Application of High Hydrostatic Pressure in fresh purple smoothieMicrobial inactivation kinetic modelling and qualitative studies

  1. Gerardo Aníbal González Tejedor 1
  2. Alberto Garre Pérez 2
  3. José Alberto Egea Larrosa
  4. Arantxa Aznar 3
  5. Francisco Artés Hernández
  6. Pablo Salvador Fernández Escámez
  1. 1 Sistema Nacional de Investigación (SNI), SENACYT, Ciudad de Panamá, Panamá
  2. 2 Food Microbiology, Wageningen University and Research, Wageningen, the Netherlands
  3. 3 Department of Agronomical Engineering and Institute of Plant Biotechnology, Universidad Politécnica de Cartagena, Cartagena, Spain
Food science and technology international = Ciencia y tecnología de alimentos internacional

ISSN: 1082-0132 1532-1738

Year of publication: 2023

Volume: 29

Issue: 4

Pages: 372-382

Type: Article

More publications in: Food science and technology international = Ciencia y tecnología de alimentos internacional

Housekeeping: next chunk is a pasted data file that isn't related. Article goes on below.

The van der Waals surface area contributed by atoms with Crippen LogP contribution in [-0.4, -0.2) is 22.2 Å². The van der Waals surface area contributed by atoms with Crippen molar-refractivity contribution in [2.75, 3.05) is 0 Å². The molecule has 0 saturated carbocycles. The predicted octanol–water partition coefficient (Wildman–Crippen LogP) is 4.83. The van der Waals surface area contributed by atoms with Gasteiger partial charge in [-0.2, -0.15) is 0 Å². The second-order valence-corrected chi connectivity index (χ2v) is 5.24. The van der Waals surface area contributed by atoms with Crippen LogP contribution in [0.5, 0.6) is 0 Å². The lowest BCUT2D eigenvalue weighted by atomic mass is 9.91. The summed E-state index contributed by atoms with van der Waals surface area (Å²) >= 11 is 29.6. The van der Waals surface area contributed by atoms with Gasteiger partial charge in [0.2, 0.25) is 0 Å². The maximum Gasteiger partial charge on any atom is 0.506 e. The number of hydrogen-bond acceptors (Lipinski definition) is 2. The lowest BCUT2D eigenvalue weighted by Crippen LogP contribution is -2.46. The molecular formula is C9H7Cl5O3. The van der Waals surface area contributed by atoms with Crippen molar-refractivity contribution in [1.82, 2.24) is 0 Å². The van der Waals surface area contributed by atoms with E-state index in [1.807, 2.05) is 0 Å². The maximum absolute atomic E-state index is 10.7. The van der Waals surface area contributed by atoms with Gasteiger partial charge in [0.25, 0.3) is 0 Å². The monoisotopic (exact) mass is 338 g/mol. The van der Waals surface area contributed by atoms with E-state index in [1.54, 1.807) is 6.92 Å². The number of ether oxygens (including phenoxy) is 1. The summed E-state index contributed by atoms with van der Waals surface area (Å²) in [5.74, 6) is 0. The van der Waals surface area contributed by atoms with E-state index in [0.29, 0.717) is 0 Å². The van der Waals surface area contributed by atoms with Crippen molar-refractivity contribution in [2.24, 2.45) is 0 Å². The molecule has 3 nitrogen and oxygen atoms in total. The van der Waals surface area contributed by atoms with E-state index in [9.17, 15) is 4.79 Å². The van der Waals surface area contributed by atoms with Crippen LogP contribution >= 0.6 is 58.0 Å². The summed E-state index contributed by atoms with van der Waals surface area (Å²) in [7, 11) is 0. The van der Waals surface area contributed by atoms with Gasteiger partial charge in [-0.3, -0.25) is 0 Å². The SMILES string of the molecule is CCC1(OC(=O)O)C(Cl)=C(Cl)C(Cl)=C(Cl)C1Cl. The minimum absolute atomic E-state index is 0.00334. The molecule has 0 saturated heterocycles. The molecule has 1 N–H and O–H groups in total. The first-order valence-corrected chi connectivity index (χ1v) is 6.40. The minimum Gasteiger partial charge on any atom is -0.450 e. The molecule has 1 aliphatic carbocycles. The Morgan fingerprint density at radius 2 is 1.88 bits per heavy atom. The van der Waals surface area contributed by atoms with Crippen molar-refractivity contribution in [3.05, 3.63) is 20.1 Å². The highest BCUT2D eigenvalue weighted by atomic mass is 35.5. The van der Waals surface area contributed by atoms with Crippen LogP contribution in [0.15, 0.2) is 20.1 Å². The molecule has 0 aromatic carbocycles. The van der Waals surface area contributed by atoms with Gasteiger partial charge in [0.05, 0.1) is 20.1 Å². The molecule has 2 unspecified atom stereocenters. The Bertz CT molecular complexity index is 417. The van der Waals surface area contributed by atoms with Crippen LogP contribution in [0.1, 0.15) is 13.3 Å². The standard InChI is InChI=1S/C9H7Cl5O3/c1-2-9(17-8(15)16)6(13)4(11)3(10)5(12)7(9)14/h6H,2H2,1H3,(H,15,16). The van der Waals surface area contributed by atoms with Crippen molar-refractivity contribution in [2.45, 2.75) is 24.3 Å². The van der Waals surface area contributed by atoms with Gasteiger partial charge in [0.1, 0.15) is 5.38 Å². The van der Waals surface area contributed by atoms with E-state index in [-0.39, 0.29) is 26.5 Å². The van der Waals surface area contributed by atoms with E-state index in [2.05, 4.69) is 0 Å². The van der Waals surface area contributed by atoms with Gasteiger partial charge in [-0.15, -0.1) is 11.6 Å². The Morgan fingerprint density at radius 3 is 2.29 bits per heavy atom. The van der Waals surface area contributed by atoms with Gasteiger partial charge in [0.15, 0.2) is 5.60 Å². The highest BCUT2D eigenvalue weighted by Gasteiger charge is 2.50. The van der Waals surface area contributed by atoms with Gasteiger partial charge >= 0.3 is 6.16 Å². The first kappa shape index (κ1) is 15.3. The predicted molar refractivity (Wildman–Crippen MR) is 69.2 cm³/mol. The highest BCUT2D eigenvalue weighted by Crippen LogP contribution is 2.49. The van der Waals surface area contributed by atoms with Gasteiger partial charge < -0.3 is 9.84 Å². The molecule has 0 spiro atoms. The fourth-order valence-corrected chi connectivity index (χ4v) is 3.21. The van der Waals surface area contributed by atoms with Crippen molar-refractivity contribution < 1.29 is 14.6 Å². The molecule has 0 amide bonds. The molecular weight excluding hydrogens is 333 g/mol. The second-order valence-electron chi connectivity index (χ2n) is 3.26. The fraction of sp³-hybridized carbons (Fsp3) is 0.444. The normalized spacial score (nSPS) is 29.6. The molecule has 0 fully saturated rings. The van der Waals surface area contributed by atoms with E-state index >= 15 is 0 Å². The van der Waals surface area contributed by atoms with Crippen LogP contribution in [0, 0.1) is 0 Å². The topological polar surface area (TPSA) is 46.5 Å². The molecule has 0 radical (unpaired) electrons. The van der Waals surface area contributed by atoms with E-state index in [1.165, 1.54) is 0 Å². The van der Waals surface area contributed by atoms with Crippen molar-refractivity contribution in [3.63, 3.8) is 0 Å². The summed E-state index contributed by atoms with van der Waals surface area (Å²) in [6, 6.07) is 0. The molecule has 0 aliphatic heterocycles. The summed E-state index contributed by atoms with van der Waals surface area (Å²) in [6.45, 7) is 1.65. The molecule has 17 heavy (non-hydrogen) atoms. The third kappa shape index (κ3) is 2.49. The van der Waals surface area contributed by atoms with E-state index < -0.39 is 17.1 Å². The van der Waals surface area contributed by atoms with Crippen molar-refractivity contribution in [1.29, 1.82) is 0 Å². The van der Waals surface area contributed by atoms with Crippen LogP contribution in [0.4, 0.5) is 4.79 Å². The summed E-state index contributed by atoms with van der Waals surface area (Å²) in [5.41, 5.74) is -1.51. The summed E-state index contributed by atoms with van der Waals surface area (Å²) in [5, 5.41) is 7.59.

The inactivation kinetics of Listeria monocytogenes during High Hydrostatic Pressure (HHP) treatments was studied in a purple smoothie based of fresh fruit and vegetables. Pressure intensity studied was 300, 350, 400 and 450 MPa. Untreated samples were used as control. Furthermore, the effects on quality attributes (sensory, total soluble solids content, colour, titratable acidity, pH, vitamin C and total phenolics content) were also monitored. Microbial inactivation was modelled as a function of the HHP intensity using the Geeraerd model. Shoulder and tail effects were observed only for the 300 MPa pressure assayed, supporting a multiple hit kinetic inactivation of critical factors. Increasing the HHP intensity resulted in a faster inactivation with tailing. A strong positive correlation was observed between the pressure level and the inactivation rate (k). Hence, a linear model was used to describe the relationship between both variables. Nevertheless, further data are required to confirm this secondary model. Quality was mostly unaffected by the HHP treatments, except for the vitamin C content, which reported reductions of 26 and 21% after 300 and 350 MPa, respectively. In conclusion, HHP can be a viable technology for processing fruit and vegetable-based smoothies to preserve quality and safety. A pressure of 400 MPa is advisable to ensure an efficient microbial inactivation with the best sensory and nutritional quality retention.